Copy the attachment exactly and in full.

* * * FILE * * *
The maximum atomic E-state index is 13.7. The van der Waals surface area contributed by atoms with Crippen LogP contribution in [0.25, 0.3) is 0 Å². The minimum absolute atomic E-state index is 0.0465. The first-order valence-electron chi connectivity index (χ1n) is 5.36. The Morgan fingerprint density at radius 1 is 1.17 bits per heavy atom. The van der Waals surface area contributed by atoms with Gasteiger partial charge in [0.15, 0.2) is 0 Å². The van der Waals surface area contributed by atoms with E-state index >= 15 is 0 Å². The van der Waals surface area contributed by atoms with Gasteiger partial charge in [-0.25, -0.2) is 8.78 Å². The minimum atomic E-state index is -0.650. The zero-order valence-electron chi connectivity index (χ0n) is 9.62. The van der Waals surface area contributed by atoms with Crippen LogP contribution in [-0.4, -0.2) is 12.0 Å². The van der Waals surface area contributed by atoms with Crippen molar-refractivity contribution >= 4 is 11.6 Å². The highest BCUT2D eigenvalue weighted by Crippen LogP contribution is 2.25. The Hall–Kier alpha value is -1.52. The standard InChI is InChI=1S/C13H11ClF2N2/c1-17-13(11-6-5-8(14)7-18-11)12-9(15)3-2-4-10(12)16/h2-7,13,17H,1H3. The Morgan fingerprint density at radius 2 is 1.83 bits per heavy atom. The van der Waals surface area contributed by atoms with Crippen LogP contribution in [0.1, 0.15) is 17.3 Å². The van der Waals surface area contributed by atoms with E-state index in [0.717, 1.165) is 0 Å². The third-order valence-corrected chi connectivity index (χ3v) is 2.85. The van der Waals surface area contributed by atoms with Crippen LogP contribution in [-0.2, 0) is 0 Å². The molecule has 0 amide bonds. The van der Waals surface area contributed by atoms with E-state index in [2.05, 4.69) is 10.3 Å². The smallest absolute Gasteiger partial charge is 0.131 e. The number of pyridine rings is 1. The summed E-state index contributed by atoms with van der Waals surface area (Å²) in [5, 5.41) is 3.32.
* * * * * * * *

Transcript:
The maximum atomic E-state index is 13.7. The van der Waals surface area contributed by atoms with Crippen LogP contribution in [0.25, 0.3) is 0 Å². The minimum absolute atomic E-state index is 0.0465. The first-order valence-electron chi connectivity index (χ1n) is 5.36. The Morgan fingerprint density at radius 1 is 1.17 bits per heavy atom. The van der Waals surface area contributed by atoms with Gasteiger partial charge in [0.15, 0.2) is 0 Å². The van der Waals surface area contributed by atoms with E-state index >= 15 is 0 Å². The van der Waals surface area contributed by atoms with Gasteiger partial charge in [-0.25, -0.2) is 8.78 Å². The minimum atomic E-state index is -0.650. The zero-order valence-electron chi connectivity index (χ0n) is 9.62. The van der Waals surface area contributed by atoms with Crippen LogP contribution in [-0.4, -0.2) is 12.0 Å². The van der Waals surface area contributed by atoms with Crippen molar-refractivity contribution >= 4 is 11.6 Å². The highest BCUT2D eigenvalue weighted by Crippen LogP contribution is 2.25. The Hall–Kier alpha value is -1.52. The standard InChI is InChI=1S/C13H11ClF2N2/c1-17-13(11-6-5-8(14)7-18-11)12-9(15)3-2-4-10(12)16/h2-7,13,17H,1H3. The Morgan fingerprint density at radius 2 is 1.83 bits per heavy atom. The van der Waals surface area contributed by atoms with Crippen LogP contribution in [0.1, 0.15) is 17.3 Å². The van der Waals surface area contributed by atoms with E-state index in [0.717, 1.165) is 0 Å². The third-order valence-corrected chi connectivity index (χ3v) is 2.85. The van der Waals surface area contributed by atoms with Crippen LogP contribution in [-0.2, 0) is 0 Å². The molecule has 0 amide bonds. The van der Waals surface area contributed by atoms with E-state index in [2.05, 4.69) is 10.3 Å². The smallest absolute Gasteiger partial charge is 0.131 e. The number of pyridine rings is 1. The summed E-state index contributed by atoms with van der Waals surface area (Å²) in [5, 5.41) is 3.32.